installfests, conferences, planned lectures, and so on, to be held using
facilities and volunteer resources he expects others to provide if he
simply creates enough excitement. Then, he'll wave his hands and direct
those volunteers to create an ongoing user group, with online presence
created using machine, software, and administrative resources provided
entirely by others.
That isn't going to work, of course, so he'll instead keep blitzing
other people's mailing lists with periodic efforts to announce the thing
into existence. If it isn't yet taking off, it just means he has to
flap his arms harder: You'll notice that it's no longer the "BITP"
(Berkeley Talks Installfest Potluck), but rather "Americas TIP" or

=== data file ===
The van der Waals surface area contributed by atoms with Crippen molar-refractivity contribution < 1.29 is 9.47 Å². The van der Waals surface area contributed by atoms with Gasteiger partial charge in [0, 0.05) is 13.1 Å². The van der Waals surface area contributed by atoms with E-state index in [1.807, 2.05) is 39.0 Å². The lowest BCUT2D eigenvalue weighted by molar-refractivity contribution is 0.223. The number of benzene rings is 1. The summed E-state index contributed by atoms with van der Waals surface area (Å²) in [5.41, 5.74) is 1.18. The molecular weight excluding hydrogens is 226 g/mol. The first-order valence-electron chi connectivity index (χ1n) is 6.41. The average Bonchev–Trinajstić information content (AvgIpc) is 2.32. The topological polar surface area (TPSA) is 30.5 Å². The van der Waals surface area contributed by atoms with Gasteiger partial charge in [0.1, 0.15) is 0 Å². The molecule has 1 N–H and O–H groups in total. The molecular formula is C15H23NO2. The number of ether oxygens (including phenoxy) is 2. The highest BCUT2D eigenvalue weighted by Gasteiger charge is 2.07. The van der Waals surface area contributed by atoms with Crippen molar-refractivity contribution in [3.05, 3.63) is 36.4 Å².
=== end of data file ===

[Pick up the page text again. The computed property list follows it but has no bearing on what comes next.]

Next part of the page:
"World TIP". In other words, if it's not working, all you have to do is
BerkeleyTIP / Americas TIP / World TIP has two Google Groups (almost all
of whose postings are John Regan's) and a Google-hosted Web page. It
has zero resources of its own.
It holds in-person meetings at East Bay locations that are often vaguely
specified in advance and (at least, several times) subject to
last-minute change if those locations turn out to be unavailable. It's
claimed that there are many, many attendees because "virtual attendees"
via IRC and Ekiga (formerly GnomeMeeting) VoIP are counted in the total.
Lately, they seem to have settled on Free Speech Movement Cafe as the
"meeting" location, which is a set of part-indoor, part-terrace set of
chairs at the entrance ot Moffitt Undergraduate Library, UCB.
Anyway, John spent the _first_ fifty minutes telling me all about how
BerkeleyTIP (et al.) is really great and a roaring success. To be fair,
he kept asking if it were OK for him to continue. I kept saying "Fine,